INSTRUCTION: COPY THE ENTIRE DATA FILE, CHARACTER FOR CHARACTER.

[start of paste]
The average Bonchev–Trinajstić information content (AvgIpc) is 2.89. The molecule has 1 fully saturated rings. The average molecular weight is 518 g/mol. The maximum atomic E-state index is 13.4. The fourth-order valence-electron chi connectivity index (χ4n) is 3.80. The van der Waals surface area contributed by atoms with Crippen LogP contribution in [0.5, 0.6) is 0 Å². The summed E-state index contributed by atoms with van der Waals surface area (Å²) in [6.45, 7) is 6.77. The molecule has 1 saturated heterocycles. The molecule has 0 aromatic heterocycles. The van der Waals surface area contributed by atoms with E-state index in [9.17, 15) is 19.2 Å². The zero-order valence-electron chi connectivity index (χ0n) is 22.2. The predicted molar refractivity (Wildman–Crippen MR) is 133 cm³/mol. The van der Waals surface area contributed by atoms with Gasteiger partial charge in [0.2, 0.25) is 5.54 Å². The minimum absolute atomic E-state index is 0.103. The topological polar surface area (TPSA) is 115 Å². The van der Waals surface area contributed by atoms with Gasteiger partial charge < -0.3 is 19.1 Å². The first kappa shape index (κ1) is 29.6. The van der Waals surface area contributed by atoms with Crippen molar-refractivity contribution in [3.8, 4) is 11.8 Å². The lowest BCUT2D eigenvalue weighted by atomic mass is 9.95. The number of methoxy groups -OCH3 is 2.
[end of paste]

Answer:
The average Bonchev–Trinajstić information content (AvgIpc) is 2.89. The molecule has 1 fully saturated rings. The average molecular weight is 518 g/mol. The maximum atomic E-state index is 13.4. The fourth-order valence-electron chi connectivity index (χ4n) is 3.80. The van der Waals surface area contributed by atoms with Crippen LogP contribution in [0.5, 0.6) is 0 Å². The summed E-state index contributed by atoms with van der Waals surface area (Å²) in [6.45, 7) is 6.77. The molecule has 1 saturated heterocycles. The molecule has 0 aromatic heterocycles. The van der Waals surface area contributed by atoms with E-state index in [9.17, 15) is 19.2 Å². The zero-order valence-electron chi connectivity index (χ0n) is 22.2. The predicted molar refractivity (Wildman–Crippen MR) is 133 cm³/mol. The van der Waals surface area contributed by atoms with Gasteiger partial charge in [0.2, 0.25) is 5.54 Å². The minimum absolute atomic E-state index is 0.103. The topological polar surface area (TPSA) is 115 Å². The van der Waals surface area contributed by atoms with Gasteiger partial charge < -0.3 is 19.1 Å². The first kappa shape index (κ1) is 29.6. The van der Waals surface area contributed by atoms with Crippen molar-refractivity contribution in [3.8, 4) is 11.8 Å². The lowest BCUT2D eigenvalue weighted by atomic mass is 9.95. The number of methoxy groups -OCH3 is 2.